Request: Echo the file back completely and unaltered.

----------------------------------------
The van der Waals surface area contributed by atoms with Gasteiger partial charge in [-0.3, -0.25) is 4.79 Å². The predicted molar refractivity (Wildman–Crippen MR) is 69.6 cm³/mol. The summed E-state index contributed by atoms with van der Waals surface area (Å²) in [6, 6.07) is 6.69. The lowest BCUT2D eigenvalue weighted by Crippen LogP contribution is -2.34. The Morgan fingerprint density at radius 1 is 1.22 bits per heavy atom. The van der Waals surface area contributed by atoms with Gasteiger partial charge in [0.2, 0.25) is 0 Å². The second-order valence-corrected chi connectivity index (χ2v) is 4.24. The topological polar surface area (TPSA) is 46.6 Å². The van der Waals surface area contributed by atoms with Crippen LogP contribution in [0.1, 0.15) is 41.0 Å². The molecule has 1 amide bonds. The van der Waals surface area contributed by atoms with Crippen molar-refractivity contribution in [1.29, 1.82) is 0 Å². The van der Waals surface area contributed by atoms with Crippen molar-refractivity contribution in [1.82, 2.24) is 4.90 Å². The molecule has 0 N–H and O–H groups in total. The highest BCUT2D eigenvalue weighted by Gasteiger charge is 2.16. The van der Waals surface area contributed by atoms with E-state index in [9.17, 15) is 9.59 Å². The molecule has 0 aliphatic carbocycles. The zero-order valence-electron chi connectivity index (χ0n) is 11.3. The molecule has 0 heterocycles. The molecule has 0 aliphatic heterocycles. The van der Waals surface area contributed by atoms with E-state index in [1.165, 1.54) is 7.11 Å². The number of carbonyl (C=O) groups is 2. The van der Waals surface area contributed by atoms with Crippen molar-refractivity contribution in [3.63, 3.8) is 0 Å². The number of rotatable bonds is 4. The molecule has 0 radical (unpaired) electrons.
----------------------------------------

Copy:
The van der Waals surface area contributed by atoms with Gasteiger partial charge in [-0.3, -0.25) is 4.79 Å². The predicted molar refractivity (Wildman–Crippen MR) is 69.6 cm³/mol. The summed E-state index contributed by atoms with van der Waals surface area (Å²) in [6, 6.07) is 6.69. The lowest BCUT2D eigenvalue weighted by Crippen LogP contribution is -2.34. The Morgan fingerprint density at radius 1 is 1.22 bits per heavy atom. The van der Waals surface area contributed by atoms with Gasteiger partial charge in [0.2, 0.25) is 0 Å². The second-order valence-corrected chi connectivity index (χ2v) is 4.24. The topological polar surface area (TPSA) is 46.6 Å². The van der Waals surface area contributed by atoms with Crippen LogP contribution in [0.1, 0.15) is 41.0 Å². The molecule has 1 amide bonds. The van der Waals surface area contributed by atoms with Crippen molar-refractivity contribution in [1.29, 1.82) is 0 Å². The van der Waals surface area contributed by atoms with Crippen molar-refractivity contribution in [1.82, 2.24) is 4.90 Å². The molecule has 0 N–H and O–H groups in total. The highest BCUT2D eigenvalue weighted by Gasteiger charge is 2.16. The van der Waals surface area contributed by atoms with E-state index in [9.17, 15) is 9.59 Å². The molecule has 0 aliphatic carbocycles. The zero-order valence-electron chi connectivity index (χ0n) is 11.3. The molecule has 0 heterocycles. The molecule has 0 aliphatic heterocycles. The van der Waals surface area contributed by atoms with E-state index in [1.165, 1.54) is 7.11 Å². The number of carbonyl (C=O) groups is 2. The van der Waals surface area contributed by atoms with Crippen molar-refractivity contribution in [3.63, 3.8) is 0 Å². The number of rotatable bonds is 4. The molecule has 0 radical (unpaired) electrons.